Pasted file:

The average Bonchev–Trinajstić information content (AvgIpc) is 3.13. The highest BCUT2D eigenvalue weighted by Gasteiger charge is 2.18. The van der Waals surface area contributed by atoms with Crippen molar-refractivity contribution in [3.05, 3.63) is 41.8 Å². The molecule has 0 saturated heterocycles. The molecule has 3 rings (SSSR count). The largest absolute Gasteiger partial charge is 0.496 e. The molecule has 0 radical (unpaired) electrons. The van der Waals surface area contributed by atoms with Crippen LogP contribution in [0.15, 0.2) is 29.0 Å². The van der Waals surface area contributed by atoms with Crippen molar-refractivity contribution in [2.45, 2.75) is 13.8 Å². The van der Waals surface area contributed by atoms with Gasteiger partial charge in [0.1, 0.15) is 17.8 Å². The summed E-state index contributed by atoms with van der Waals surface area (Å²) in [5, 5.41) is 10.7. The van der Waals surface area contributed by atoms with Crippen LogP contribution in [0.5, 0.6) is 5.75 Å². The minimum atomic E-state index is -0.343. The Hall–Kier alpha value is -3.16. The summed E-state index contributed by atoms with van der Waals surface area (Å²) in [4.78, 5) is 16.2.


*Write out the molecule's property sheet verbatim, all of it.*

The average Bonchev–Trinajstić information content (AvgIpc) is 3.13. The highest BCUT2D eigenvalue weighted by Gasteiger charge is 2.18. The van der Waals surface area contributed by atoms with Crippen molar-refractivity contribution in [3.05, 3.63) is 41.8 Å². The molecule has 0 saturated heterocycles. The molecule has 3 rings (SSSR count). The largest absolute Gasteiger partial charge is 0.496 e. The molecule has 0 radical (unpaired) electrons. The van der Waals surface area contributed by atoms with Crippen LogP contribution in [0.15, 0.2) is 29.0 Å². The van der Waals surface area contributed by atoms with Crippen molar-refractivity contribution in [2.45, 2.75) is 13.8 Å². The van der Waals surface area contributed by atoms with Gasteiger partial charge in [0.1, 0.15) is 17.8 Å². The summed E-state index contributed by atoms with van der Waals surface area (Å²) in [5, 5.41) is 10.7. The van der Waals surface area contributed by atoms with Crippen LogP contribution in [0.5, 0.6) is 5.75 Å². The minimum atomic E-state index is -0.343. The Hall–Kier alpha value is -3.16. The summed E-state index contributed by atoms with van der Waals surface area (Å²) in [4.78, 5) is 16.2.